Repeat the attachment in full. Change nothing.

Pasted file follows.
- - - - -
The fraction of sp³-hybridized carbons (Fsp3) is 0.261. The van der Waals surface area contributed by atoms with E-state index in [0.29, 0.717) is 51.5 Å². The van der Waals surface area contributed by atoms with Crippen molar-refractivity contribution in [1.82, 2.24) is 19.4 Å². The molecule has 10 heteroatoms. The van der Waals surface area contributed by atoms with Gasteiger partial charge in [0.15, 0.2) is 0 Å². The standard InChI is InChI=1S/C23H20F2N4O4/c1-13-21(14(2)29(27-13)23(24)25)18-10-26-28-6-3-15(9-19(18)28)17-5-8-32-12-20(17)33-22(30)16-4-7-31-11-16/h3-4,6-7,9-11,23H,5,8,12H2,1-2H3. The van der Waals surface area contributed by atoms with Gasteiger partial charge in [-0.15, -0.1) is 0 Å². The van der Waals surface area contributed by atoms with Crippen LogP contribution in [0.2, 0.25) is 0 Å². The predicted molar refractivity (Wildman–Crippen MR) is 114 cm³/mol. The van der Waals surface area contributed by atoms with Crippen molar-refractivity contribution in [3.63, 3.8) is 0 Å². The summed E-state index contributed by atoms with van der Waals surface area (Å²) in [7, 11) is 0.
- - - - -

The fraction of sp³-hybridized carbons (Fsp3) is 0.261. The van der Waals surface area contributed by atoms with E-state index in [0.29, 0.717) is 51.5 Å². The van der Waals surface area contributed by atoms with Crippen molar-refractivity contribution in [1.82, 2.24) is 19.4 Å². The molecule has 10 heteroatoms. The van der Waals surface area contributed by atoms with Gasteiger partial charge in [0.15, 0.2) is 0 Å². The standard InChI is InChI=1S/C23H20F2N4O4/c1-13-21(14(2)29(27-13)23(24)25)18-10-26-28-6-3-15(9-19(18)28)17-5-8-32-12-20(17)33-22(30)16-4-7-31-11-16/h3-4,6-7,9-11,23H,5,8,12H2,1-2H3. The van der Waals surface area contributed by atoms with Gasteiger partial charge in [-0.15, -0.1) is 0 Å². The van der Waals surface area contributed by atoms with Crippen LogP contribution in [0.2, 0.25) is 0 Å². The predicted molar refractivity (Wildman–Crippen MR) is 114 cm³/mol. The van der Waals surface area contributed by atoms with Crippen molar-refractivity contribution in [3.63, 3.8) is 0 Å². The summed E-state index contributed by atoms with van der Waals surface area (Å²) in [7, 11) is 0.